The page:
LYNDEBOROUGH — The new town administrator, Russ Boland Jr., had a 14-month backlog of work waiting for his attention on his first day of work July 7.
“A long laundry list of projects were put on hold that now will systematically be addressed plus the day-to-day operation,” said Boland.
Former Town Administrator Burton Reynolds covered the administrator’s responsibilities on an interim basis two-days a week since former Town Administrator Kate Thorndike left for medical reasons. Reynolds is working on a per diem basis to help guide Boland.
“Last week, Burton and I spent a few days together to bring me up to speed on different projects,” said Boland.
Before Boland could even organize his desk, the phone rang with complaints from residents about logging operations and noise. Boland took charge by visiting the job sites to assess the situation and inform the supervisors of complaints with trucks idling at 4:30 a.m., disturbing the neighbors.
To get to know the layout of the town, Boland, a New Boston resident, said, “I rode with (Police Chief Rance Deware) and we addressed the logging issues on Crooked S Road and Herrick Road. We visited the school construction in Wilton and toured Center Hall, where I met members of the Historical Committee and drove on many roads.”
Next he’ll address the road agent’s concerns and tour all town buildings, Boland said.
On July 16, Boland held his first monthly department meeting.
“We exchanged ideas on how to make government more efficient. We’ll meet the Wednesday after the selectmen’s meeting to help improve communication between the departments,” said Boland.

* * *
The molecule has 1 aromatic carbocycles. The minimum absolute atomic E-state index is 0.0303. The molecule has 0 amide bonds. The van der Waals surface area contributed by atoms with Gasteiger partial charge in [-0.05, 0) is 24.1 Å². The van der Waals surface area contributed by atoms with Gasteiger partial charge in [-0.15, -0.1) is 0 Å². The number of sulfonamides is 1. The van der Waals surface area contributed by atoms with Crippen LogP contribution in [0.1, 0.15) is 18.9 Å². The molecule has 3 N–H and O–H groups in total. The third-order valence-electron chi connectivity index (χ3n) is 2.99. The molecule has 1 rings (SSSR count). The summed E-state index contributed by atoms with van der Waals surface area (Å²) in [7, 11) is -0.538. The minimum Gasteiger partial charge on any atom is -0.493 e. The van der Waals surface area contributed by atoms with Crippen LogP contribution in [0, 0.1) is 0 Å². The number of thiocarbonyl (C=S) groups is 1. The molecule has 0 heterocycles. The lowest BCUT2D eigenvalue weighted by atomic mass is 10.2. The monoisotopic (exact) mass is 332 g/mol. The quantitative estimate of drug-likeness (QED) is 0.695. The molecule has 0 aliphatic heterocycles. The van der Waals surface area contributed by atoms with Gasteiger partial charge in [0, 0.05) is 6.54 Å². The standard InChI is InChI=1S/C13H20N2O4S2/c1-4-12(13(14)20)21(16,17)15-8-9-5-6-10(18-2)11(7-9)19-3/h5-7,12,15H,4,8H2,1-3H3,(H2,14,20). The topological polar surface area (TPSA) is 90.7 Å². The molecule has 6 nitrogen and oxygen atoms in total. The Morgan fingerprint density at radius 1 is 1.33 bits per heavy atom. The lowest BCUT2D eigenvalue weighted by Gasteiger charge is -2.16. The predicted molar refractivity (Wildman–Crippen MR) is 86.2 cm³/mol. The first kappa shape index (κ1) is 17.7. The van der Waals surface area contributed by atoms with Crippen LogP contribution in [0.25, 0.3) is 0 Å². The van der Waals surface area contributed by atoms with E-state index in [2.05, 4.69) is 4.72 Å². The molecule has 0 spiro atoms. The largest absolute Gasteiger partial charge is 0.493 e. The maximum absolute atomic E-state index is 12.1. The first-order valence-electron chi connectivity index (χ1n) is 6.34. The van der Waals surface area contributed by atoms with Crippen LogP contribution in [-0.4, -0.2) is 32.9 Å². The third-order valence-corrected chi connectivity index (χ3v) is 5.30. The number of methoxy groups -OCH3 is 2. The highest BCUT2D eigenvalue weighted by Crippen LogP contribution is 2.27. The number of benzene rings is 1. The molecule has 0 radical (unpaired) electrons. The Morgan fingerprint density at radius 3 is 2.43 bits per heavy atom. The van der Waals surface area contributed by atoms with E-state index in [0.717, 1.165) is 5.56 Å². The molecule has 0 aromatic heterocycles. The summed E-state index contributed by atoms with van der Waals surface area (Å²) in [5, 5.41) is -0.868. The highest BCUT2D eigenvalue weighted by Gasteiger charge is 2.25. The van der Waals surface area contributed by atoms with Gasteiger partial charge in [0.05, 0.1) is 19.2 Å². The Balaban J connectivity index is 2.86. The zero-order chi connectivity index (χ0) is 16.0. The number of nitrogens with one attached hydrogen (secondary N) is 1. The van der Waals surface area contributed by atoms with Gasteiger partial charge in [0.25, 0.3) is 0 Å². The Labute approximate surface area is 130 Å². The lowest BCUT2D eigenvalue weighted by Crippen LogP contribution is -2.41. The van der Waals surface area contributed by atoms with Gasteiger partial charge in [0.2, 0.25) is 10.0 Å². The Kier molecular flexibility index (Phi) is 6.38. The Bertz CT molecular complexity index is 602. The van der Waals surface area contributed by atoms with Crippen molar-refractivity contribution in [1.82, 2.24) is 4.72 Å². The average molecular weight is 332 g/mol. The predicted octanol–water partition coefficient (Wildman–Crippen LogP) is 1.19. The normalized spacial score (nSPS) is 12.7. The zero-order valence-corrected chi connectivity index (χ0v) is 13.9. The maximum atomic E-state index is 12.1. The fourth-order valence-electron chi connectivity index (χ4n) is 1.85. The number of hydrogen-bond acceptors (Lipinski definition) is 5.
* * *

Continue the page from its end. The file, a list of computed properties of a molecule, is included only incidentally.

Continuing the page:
One problem Boland had to solve is firefighters’ delay in signing forms to obtain their stipend checks.
“If the forms are not signed by Aug. 1, they won’t receive their checks,” said Boland at the July 9 selectmen’s meeting.
Boland won’t be sitting behind his desk all the time, and his hands-on approach means he’ll be out in the community as much as possible.
Boland organized a Management/Labor Safety Committee to look at ways to make operations safer and more efficient. If the town meets certain safety guidelines, it receives a 2.5 percent savings from Primex on its insurance rates.
“I want to keep the momentum going and keep department heads meeting and let people have a say in how to improve or do things differently and to maximize the return on the investment of the taxpayers’ dollars,” said Boland.
“I had some long days, but it’s been very enjoyable, and the days go by very quickly,” he added.